Not too long ago, I spoke with a friend of mine who recently started using Covenant Eyes to protect his teenage sons, one of whom had been struggling with pornography. “It’s going well,” he said. “I’ve got it set up so that we’re receiving each other’s reports. I’ll tell you, though, what’s really been helping my son is the Filter.”
Still, statements like that often make me grimace inwardly. As much help as filters can be, they don’t impact choices, motivations, or relationships in the same way as accountability.
1. Filtering is about authority. Accountability is about relationships.
In general, there are two primary users for filtering: kids, and adults who are trying to break porn habits. (There are exceptions, of course, but these tend to be the big ones.) Filtering is an important tool for both of them. After all, no five-year-old is equipped to handle porn—developmentally, emotionally, or spiritually. And letting a recovering porn user use the Internet without protection is like handing a recovering alcoholic $100 and dropping them off at a bar or liquor store for a few hours. Obviously, filters have their place.
The problem is, too many people think of filtering as a set-it-and-forget-it option. Parents think of it as a substitute for teaching values. The family and friends of porn users appreciate the peace of mind, but don’t talk about what was going on in their lives to lead them to porn in the first place.
Internet Accountability Reports, on the other hand, are designed with the relationship in mind. They’re intended to be used in conversation, and their value is greatly diminished when that conversation doesn’t happen. For a parent talking to their child, it turns Internet use from a one-way “Don’t go there because I said so” lecture to a two-way “This is why this site was a poor choice” discussion. For adult users, it can be even more beneficial, as the conversation evolves from the basic question of where the person went online to a deeper friendship, addressing heart issues.
This leads to the next point…
2. Filters address behaviors. Accountability addresses the heart.
Growing up, my family had a rather vicious dog who stayed chained up in the yard much of the time. You could tell where her chain ended by the circle-shaped wear and tear of the grass. One time, some deer came into our back yard while the dog was in the house. Somehow she managed to get out…and even though she wasn’t chained, she ran as far as the edge of her circle, stopped, and stood there, barking. This was a very good thing; she was conditioned to know her limits, and she wasn’t a smart enough dog to test them, and therefore she didn’t escape to bite a neighborhood kid.
Filtering offers a similar sort of behavioral conditioning. If you use a filter long enough, theoretically you’ll eventually be conditioned to not bother trying to go to those websites, since you just get a blocked page.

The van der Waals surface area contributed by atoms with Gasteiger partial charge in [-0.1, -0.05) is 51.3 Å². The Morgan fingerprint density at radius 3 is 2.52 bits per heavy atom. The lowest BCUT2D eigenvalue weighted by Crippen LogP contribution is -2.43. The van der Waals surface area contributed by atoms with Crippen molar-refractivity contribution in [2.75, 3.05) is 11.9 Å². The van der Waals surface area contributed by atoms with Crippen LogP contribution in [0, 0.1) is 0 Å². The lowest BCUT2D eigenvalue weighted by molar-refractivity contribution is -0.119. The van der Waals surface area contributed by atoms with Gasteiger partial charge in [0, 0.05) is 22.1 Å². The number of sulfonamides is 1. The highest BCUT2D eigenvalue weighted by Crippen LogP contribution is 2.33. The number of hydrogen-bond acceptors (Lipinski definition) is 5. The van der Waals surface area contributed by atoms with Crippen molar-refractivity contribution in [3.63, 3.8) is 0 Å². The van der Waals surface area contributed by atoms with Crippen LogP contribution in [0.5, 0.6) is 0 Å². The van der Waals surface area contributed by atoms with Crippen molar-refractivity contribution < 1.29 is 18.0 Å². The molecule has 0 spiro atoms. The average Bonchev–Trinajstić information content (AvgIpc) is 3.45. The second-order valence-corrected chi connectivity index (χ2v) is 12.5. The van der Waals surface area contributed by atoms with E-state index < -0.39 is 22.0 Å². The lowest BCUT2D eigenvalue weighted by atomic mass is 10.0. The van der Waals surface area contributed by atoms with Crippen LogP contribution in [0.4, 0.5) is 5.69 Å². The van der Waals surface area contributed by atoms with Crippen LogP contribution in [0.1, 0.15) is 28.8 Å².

To the extent that it works, this is a good thing. However, people are not dogs. Instead, we’re more like the velociraptors in Jurassic Park, systematically testing our boundaries for weaknesses. In fact, one report found that 18% of 12 to 15-year-olds know how to disable filters. Filters merely make it more difficult to access porn without taking away the desire to view it.
If filtering is equivalent to putting a chain on a vicious dog, then accountability is training a dog so well that it doesn’t need a leash. Think of a highly disciplined sheepdog. Any desire to stray from its masters side has been long-since trained out of it. In fact, a leash would hinder it from performing its duty of protecting the flock. Its heart has been tamed and trained.
That’s the goal of accountability. It’s not merely a chain or a behavior modification system. When people talk about how they use (and misuse) the Internet, it provides the opportunity to not just punish the behavior, but to actually talk through the motiviations for it. Were they visiting a particular website that triggered a porn binge? Was there some stressor at work or in a relationship? By knowing the heart’s reasons, it becomes possible to address them, and through that, reduce the desire to stray.
3. Filtering is a closed door. Accountability is an open one.
This leads to the last point, which in some ways is the most obvious. One of the fundamental limitations of a filter is that it is, in fact, a filter. More precisely, it blocks certain websites automatically, based on whether or not it deems the content to be appropriate.
Again, and I can’t emphasize this enough, this is a good thing. It’s doing what it’s supposed to in preventing access to inappropriate content. But filters can block content overzealously, especially when set to the wrong level. It’s an impartial tool, a blind censor, and it strips away your power to choose between wise and foolish decisions.
Accountability brings attention to the choice of Internet use. Of course, there are countless psychological factors influencing the decision. Secrecy and brain chemistry make it harder to resist clicking on pornographic links, for example. And knowing your activity is being watched via Accountability software has its own psychological benefit—it makes it easier to resist temptations online.
Even so, it is in the act of making decisions (even seemingly simple ones online) that character is revealed and developed. Making wise choices when you know you are monitored empowers you to make wise choices when you are in a situation where you are not monitored.
An Aside: Regarding Covenant Eyes
Here’s the bottom line. Filtering is good. Accountability is better.
And for many people, especially children, using accountability and filtering together is best of all. It’s the peace of mind of both blocking bad content and having good discussions about what the person actually does online. What are you waiting for? Sign up for Covenant Eyes today.